A Song of Ice and Ice

March 19, 2012 — Jason del Sur

Sunday 11 March – Monday 12 March

For a week in Buenos Aires I had woken up each morning covered in sweat from the 27 degree heat and no air conditioning (I pretty much operate in metric now). Now it was time to move south into Patagonia. After my brutally early (or late if you count from the previous night) flight from Buenos Aires I arrived at the El Calafate airport. It was a brisk 8 degrees (oddly, still cooler than Chicago was that day) and I was forced to extract my jacket from my pack.

For there being so little civilization around, the airport is surprising far from the main town. The landscape in Patagonia is surprisingly barren and brown. The rocky snow-covered peaks in the distance break up the horizon. As you approach the town the shining blue Lago Argentina adds some much needed color to the ground.

My taxi dropped me off at Hospedaje Lautaro just in time for breakfast. Over some cereal and toast with dulce de leche I met up with my Chicago friend Victoria, who I’ll be hanging out with for about a week and a half in Patagonia and on into Brazil. It began raining shortly thereafter. I was exhausted from not sleeping the previous night, and Victoria had also had a long day of travel from Ushuaia, so we agreed to just have a nice lazy Sunday and get all of our activities planned for the next week.


Our first excursion was to Perito Moreno glacier about an hour outside of town. The glacier flows down from the giant ice field from which over 30 glaciers are born. This one courses its way down right into Lago Argentino, where it meets the lake in a giant cliff 4 kilometers wide and 240 meters above the surface of the lake (there’s another 174 meters below the surface). It’s one of the most impressive sights I’ve ever beheld. The sounds are also amazing. While we only saw one or two pieces fall into the water, we would constantly hear loud crashes as chunks collapsed.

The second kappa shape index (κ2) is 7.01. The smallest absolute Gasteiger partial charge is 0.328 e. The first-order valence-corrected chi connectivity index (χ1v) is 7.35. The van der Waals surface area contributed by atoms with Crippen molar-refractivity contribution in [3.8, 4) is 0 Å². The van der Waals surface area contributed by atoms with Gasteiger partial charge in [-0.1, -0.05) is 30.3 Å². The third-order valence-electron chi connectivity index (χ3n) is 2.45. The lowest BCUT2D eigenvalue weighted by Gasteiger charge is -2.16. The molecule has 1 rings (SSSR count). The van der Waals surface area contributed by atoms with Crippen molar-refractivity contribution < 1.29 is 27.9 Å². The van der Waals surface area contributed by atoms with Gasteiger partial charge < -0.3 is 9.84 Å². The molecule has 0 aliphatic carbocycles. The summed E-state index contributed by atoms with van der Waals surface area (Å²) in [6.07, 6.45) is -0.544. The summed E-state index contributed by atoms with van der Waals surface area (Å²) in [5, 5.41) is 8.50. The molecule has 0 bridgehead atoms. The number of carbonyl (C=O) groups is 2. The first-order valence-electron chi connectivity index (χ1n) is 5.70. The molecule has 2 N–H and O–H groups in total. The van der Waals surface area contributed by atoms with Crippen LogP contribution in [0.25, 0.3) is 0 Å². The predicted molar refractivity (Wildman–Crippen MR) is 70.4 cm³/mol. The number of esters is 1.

At its center, Perito Moreno moves 2 meters per day. Every few years it reaches the opposite side of the lake and touches the rock of the shore. When this happens, it creates a natural dam, and the west side of the lake slowly grows deeper. The pressure eats away at the glacier and creates an arch in the glacier. The arch gets larger until it can no longer support its own weight and it collapses. This had happened one week before we got there. It happened at about 4am, so very few people were around to see it.


We then took a boat ride to the side of the glacier where we donned crampons and began a four hour walk on the ice. It’s fascinating how many different terrains exist. Some areas are smooth and rolling hills, while others are jagged and full of crevasses. Streams of icemelt flow through the icehills. We found larger stream rushing through the ice at a speed similar to a waterslide. At the end, the river fell into a hole at least 30 meters deep and of the deepest blue. The water is pure and perfectly potable, so many of us enjoyed refilling our water bottles from the streams.

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At the end of our hike, we returned to our boat where we were greeted to Jameson on the rocks. Those rocks, of course, were chopped up glacier chunks.



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